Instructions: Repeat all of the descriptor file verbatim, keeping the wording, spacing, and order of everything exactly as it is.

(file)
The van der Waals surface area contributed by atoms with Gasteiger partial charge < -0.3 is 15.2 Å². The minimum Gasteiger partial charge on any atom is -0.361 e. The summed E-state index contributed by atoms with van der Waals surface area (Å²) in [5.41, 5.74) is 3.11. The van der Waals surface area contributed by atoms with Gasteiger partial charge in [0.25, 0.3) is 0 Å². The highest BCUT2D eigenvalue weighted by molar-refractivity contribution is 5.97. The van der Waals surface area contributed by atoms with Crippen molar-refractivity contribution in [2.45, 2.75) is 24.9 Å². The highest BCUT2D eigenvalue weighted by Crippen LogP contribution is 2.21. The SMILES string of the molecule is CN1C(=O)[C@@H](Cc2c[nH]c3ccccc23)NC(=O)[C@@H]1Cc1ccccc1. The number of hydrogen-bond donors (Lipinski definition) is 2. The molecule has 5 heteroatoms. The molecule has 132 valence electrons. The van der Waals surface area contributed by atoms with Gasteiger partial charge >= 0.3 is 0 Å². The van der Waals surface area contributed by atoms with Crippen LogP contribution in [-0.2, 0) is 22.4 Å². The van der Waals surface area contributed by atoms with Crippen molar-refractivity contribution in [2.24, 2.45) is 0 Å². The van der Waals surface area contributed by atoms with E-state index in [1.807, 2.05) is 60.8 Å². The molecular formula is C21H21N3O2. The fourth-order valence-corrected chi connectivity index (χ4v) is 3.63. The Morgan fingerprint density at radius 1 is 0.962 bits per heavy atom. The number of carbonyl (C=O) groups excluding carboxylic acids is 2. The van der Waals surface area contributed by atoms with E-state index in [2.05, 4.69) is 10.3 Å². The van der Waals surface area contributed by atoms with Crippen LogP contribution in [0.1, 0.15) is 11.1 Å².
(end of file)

The van der Waals surface area contributed by atoms with Gasteiger partial charge < -0.3 is 15.2 Å². The minimum Gasteiger partial charge on any atom is -0.361 e. The summed E-state index contributed by atoms with van der Waals surface area (Å²) in [5.41, 5.74) is 3.11. The van der Waals surface area contributed by atoms with Gasteiger partial charge in [0.25, 0.3) is 0 Å². The highest BCUT2D eigenvalue weighted by molar-refractivity contribution is 5.97. The van der Waals surface area contributed by atoms with Crippen molar-refractivity contribution in [2.45, 2.75) is 24.9 Å². The highest BCUT2D eigenvalue weighted by Crippen LogP contribution is 2.21. The SMILES string of the molecule is CN1C(=O)[C@@H](Cc2c[nH]c3ccccc23)NC(=O)[C@@H]1Cc1ccccc1. The number of hydrogen-bond donors (Lipinski definition) is 2. The molecule has 5 heteroatoms. The molecule has 132 valence electrons. The van der Waals surface area contributed by atoms with Gasteiger partial charge >= 0.3 is 0 Å². The van der Waals surface area contributed by atoms with Crippen LogP contribution in [-0.2, 0) is 22.4 Å². The van der Waals surface area contributed by atoms with Crippen molar-refractivity contribution in [2.24, 2.45) is 0 Å². The van der Waals surface area contributed by atoms with E-state index in [1.807, 2.05) is 60.8 Å². The molecular formula is C21H21N3O2. The fourth-order valence-corrected chi connectivity index (χ4v) is 3.63. The Morgan fingerprint density at radius 1 is 0.962 bits per heavy atom. The number of carbonyl (C=O) groups excluding carboxylic acids is 2. The van der Waals surface area contributed by atoms with E-state index in [2.05, 4.69) is 10.3 Å². The van der Waals surface area contributed by atoms with Crippen LogP contribution in [0.1, 0.15) is 11.1 Å².